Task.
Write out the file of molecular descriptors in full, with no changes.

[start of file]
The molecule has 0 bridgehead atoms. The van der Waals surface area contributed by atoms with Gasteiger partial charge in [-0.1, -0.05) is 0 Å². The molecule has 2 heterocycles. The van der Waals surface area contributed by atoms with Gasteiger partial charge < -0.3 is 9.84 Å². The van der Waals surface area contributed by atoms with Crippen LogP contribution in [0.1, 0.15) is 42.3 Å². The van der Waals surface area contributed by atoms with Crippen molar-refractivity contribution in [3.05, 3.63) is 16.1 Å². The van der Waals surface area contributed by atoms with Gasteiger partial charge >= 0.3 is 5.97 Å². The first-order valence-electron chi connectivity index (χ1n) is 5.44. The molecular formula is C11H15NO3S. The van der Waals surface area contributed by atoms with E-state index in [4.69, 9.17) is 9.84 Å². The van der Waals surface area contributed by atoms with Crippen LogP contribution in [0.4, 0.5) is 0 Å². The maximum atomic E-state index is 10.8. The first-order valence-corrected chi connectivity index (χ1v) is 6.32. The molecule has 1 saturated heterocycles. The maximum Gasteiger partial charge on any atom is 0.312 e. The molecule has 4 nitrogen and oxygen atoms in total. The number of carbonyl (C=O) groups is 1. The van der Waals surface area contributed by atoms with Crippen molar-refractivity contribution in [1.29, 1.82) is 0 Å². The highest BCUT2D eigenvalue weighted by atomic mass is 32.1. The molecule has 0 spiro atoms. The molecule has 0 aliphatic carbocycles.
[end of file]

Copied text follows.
The molecule has 0 bridgehead atoms. The van der Waals surface area contributed by atoms with Gasteiger partial charge in [-0.1, -0.05) is 0 Å². The molecule has 2 heterocycles. The van der Waals surface area contributed by atoms with Gasteiger partial charge < -0.3 is 9.84 Å². The van der Waals surface area contributed by atoms with Crippen LogP contribution in [0.1, 0.15) is 42.3 Å². The van der Waals surface area contributed by atoms with Crippen molar-refractivity contribution in [3.05, 3.63) is 16.1 Å². The van der Waals surface area contributed by atoms with Gasteiger partial charge >= 0.3 is 5.97 Å². The first-order valence-electron chi connectivity index (χ1n) is 5.44. The molecular formula is C11H15NO3S. The van der Waals surface area contributed by atoms with E-state index in [4.69, 9.17) is 9.84 Å². The van der Waals surface area contributed by atoms with Crippen LogP contribution in [0.4, 0.5) is 0 Å². The maximum atomic E-state index is 10.8. The first-order valence-corrected chi connectivity index (χ1v) is 6.32. The molecule has 1 saturated heterocycles. The maximum Gasteiger partial charge on any atom is 0.312 e. The molecule has 4 nitrogen and oxygen atoms in total. The number of carbonyl (C=O) groups is 1. The van der Waals surface area contributed by atoms with Crippen molar-refractivity contribution in [1.29, 1.82) is 0 Å². The highest BCUT2D eigenvalue weighted by atomic mass is 32.1. The molecule has 0 spiro atoms. The molecule has 0 aliphatic carbocycles.